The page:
2. Add the refund to your mortgage

Another option to consider is adding the refund into your home loan either using a redraw facility or offset account. This is a great way to save interest on your loan and you can still access the money if you need it. As the table below, compiled by Canstar, shows adding $2,892 into a $400,000 home loan you could potentially save $3,876 on a 25-year loan.

 

Impact of Putting the Average 2018-19 Tax Refund of $2,892 Into Your Home Loan Offset Account / Redraw Facility
Offset Amount / Extra Repayment at Start of Loan Total Interest Paid
None $195,612
$2,892 $191,736
Difference $3,876
Source: www.canstar.com.au – 26/08/2020. Based on the average owner occupier variable rate available for a loan amount of $400,000, 80% LVR and principal & interest repayments; excluding introductory and first home buyer only loans. Calculations assume a total loan term of 25 years, and that the balance in the offset account is held constant at the specified amount for the entire loan term or that the extra lump sum repayment of the specified amount is made at the start of the loan term.

3. Pay off your credit card

Credit card debt can be one of the most expensive types of debts. The average purchase rate based on personal, unsecured credit cards on Canstar’s database is 16.97%pa. Let’s say you have an outstanding credit card debt of $1,693 but are only making the minimum payments – it would take you 14 years and five months to clear your debt and you’d have paid $2,343 in interest. Whack the $2,892 refund onto your credit card and you’d not only save on the interest cost but you’d still have $1,199 left to play with.

 

Paying Off the Average Credit Card Debt – Only Making Minimum Repayments
Average Credit Card Debt $1,693
Average Credit Card Rate 16.97%
Total Repayments $4,036
Total Interest Paid $2,343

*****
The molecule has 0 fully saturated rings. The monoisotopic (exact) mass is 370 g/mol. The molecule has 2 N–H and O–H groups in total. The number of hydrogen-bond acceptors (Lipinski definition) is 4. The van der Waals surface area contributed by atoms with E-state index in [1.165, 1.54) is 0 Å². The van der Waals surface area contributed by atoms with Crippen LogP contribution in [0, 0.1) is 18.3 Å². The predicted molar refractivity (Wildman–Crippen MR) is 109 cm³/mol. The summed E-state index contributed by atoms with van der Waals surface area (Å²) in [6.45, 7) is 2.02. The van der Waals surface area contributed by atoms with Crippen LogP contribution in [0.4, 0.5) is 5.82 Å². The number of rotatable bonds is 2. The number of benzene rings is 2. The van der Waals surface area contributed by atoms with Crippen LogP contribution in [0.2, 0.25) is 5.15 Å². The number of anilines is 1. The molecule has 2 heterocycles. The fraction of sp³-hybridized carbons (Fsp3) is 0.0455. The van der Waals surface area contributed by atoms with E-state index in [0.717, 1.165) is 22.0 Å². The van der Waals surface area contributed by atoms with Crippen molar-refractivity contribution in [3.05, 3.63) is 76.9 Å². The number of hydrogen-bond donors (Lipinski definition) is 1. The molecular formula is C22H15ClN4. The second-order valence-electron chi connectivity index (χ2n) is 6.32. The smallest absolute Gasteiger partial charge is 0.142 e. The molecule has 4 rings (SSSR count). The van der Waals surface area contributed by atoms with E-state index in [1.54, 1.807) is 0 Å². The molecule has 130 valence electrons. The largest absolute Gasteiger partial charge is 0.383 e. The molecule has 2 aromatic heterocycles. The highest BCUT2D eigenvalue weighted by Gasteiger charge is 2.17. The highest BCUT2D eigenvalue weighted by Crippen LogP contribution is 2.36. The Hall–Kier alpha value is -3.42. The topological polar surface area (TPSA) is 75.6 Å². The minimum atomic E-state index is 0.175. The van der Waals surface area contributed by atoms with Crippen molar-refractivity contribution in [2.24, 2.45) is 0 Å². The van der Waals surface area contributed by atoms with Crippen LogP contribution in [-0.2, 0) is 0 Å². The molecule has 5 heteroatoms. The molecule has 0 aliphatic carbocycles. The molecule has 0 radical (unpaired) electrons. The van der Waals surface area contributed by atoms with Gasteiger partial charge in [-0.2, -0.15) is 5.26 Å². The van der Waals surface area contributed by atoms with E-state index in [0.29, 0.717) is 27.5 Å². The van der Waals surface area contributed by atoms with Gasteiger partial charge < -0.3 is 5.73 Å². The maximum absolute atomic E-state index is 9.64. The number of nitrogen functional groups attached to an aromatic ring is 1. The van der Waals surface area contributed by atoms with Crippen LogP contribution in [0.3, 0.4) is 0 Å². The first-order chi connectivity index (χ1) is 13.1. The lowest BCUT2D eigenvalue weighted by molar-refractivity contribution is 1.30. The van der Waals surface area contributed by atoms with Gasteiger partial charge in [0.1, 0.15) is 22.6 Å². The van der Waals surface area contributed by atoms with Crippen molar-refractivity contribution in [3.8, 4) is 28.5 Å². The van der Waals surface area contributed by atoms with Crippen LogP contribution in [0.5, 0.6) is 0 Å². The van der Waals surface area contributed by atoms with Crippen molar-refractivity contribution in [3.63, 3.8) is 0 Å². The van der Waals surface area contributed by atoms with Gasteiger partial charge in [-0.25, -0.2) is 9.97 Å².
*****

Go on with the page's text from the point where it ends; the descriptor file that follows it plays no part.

Time to Repay 14 years 5 months
Source:  www.canstar.com.au – 26/08/2020.  Average credit card debt per RBA Credit Card Statistics (June-2020; original terms), average purchase rate based on personal, unsecured credit cards on Canstar’s database.  Calculations assume you are making the median minimum repayments of 2% or $20 (whichever is greater).

4. Invest in an Australian shares ETF

One option to consider is using your tax refund to start investing using an Exchange Traded Fund (ETF) which is a pooled investment option that can be traded on the sharemarket. ETFs tend to be low-cost and most are designed to move in line with an index. This may be the riskiest option though as the money is subject to the volatility of the sharemarket.

Australian shares have returned about 7%pa over the past 10 years, so I used the compound interest calculator on MoneySmart to find out how a $2,892 tax refund could potentially grow over various periods. As the table shows you could have almost doubled your money in 10 years.

 

Investing $2,892 in an ETF returning 7%pa
Period Balance
5 years $4,056
7 years $4,644
10 years $5,689
15 years $7,979
Source: MoneySmart compound interest calculator

5. Spend it!

It’s probably not something I would normally recommend but given the impact of COVID-19 our economy could do with a cash injection. Based on last year’s figures if everyone spent their tax refund it would have added about $31 billion back into the economy. There are some caveats – I’d only do this if you have no debt and can afford to spend the money. If you take this route try to spend it locally or buy Australian-made products.


Canstar’s Editor-at-Large, Effie Zahos, has more than two decades of experience helping Aussies make the most of their money. Prior to joining Canstar, Effie was the editor of Money Magazine, having helped establish it in 1999. She is an author and one of Australia’s leading personal finance commentators, appearing regularly on TV and radio.

 

 

This article was reviewed by Editorial Campaigns Manager Maria Bekiaris before it was published as part of our fact-checking process.

Main image source: CreativeFireStock (Shutterstock)